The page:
Laramie RiverRanch Adventure
At the gate (left to right): Courtney Ames of Huntington Beach CA; Steve Westerdale of Clovis NM; Pam Gross of Southaven, MS; Jane Coln of Olive Branch, MS; and Lynda Pointer of Olive Branch, MS.
Three Desoto County, Mississippi friends, Pam Gross, Lynda Pointer and I, recently spirited into the adventure of a guest ranch in north central Colorado. The trip began with a weekend in Laramie, Wyoming with tours of the Snowy Mountain Range’s snow-capped peaks, Centennial, Wyoming, the Territorial Prison where Butch Cassidy was incarcerated, and the historic Ivinson Mansion. Then it was on to Laramie River Ranch in Glendevey, Colorado.
Ranch guests are matched with mounts for the week, which include American Quarter Horses, Paints, Appaloosas, draft-crosses, POA’s, and more. The ranch has 78 horses that are superb trail mounts, necessary for the gorgeous but challenging terrain they must navigate. The rocky, sagebrush-covered ground was full of badger holes. Small groups of riders are led by wranglers, experienced young men and women who work there during guest season. Wildlife abounds and we spotted herds of antelope, including the reclusive Elvis, a lone pronghorn that sought out trail riders for his appearances. We saw hawks, rabbits, chipmunks, magpies, mule deer, and heard many coyotes.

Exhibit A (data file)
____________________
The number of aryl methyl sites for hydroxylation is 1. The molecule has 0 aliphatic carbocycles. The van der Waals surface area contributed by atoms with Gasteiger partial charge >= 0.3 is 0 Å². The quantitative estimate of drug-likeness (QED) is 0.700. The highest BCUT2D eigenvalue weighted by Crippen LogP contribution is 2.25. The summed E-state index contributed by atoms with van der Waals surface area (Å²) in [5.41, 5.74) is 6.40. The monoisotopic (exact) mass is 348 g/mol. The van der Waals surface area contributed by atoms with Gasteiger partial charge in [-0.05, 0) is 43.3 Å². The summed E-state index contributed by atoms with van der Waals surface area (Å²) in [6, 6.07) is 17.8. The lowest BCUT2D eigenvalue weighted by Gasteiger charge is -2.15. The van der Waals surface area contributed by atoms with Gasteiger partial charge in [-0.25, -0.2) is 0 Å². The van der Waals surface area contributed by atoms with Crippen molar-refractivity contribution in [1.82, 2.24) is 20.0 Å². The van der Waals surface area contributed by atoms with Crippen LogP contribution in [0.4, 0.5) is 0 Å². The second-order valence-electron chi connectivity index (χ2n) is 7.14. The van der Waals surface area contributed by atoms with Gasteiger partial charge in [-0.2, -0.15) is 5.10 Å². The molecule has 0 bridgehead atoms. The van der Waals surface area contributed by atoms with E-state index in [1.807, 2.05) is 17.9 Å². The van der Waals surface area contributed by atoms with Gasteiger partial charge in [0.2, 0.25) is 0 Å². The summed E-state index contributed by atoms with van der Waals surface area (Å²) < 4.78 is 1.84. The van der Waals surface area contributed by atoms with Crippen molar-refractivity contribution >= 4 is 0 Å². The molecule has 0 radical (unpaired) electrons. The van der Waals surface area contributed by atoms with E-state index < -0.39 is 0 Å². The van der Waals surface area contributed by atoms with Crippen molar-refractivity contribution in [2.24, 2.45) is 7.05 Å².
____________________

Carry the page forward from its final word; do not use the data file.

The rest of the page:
Other activities available to us included fly fishing in the Laramie River and LaGarde Creek, hiking with the ranch naturalist, square dancing, bareback riding, natural horsemanship clinics, old-time photos, and a night of music by a cowboy singer/guitarist.
Each day we rode two long rides, punctuated by fabulous meals, enjoying every amenity and comfort imaginable, except television and cell phone service, making it a complete escape from urban life.
Team penning was a new experience for many guests, and was made more challenging by the participants riding out to round up the steers, and then returning them to their pastureland afterward.
Some guests rode with the Hohnholz Ranch’s fall cattle drive. The morning of the drive, we awoke to snow on the ground and flakes still spitting, in a temperature of 28 degrees. The horses were trailered to the rendezvous point where we rode for 8 hours over about 18 miles in the mountains to locate the Charolais and Black Angus cattle and bring them back to winter pasture.
On our last ride, I told our wrangler we had gone the whole week without spotting a moose, and asked if she could make it happen. Not long afterwards, we crossed the crystal clear waters of the LaGarde Creek, and someone shouted, “Look! A moose!” We saw a huge cow with her baby close behind charge from the brush and run across the pasture. My trip was then complete!
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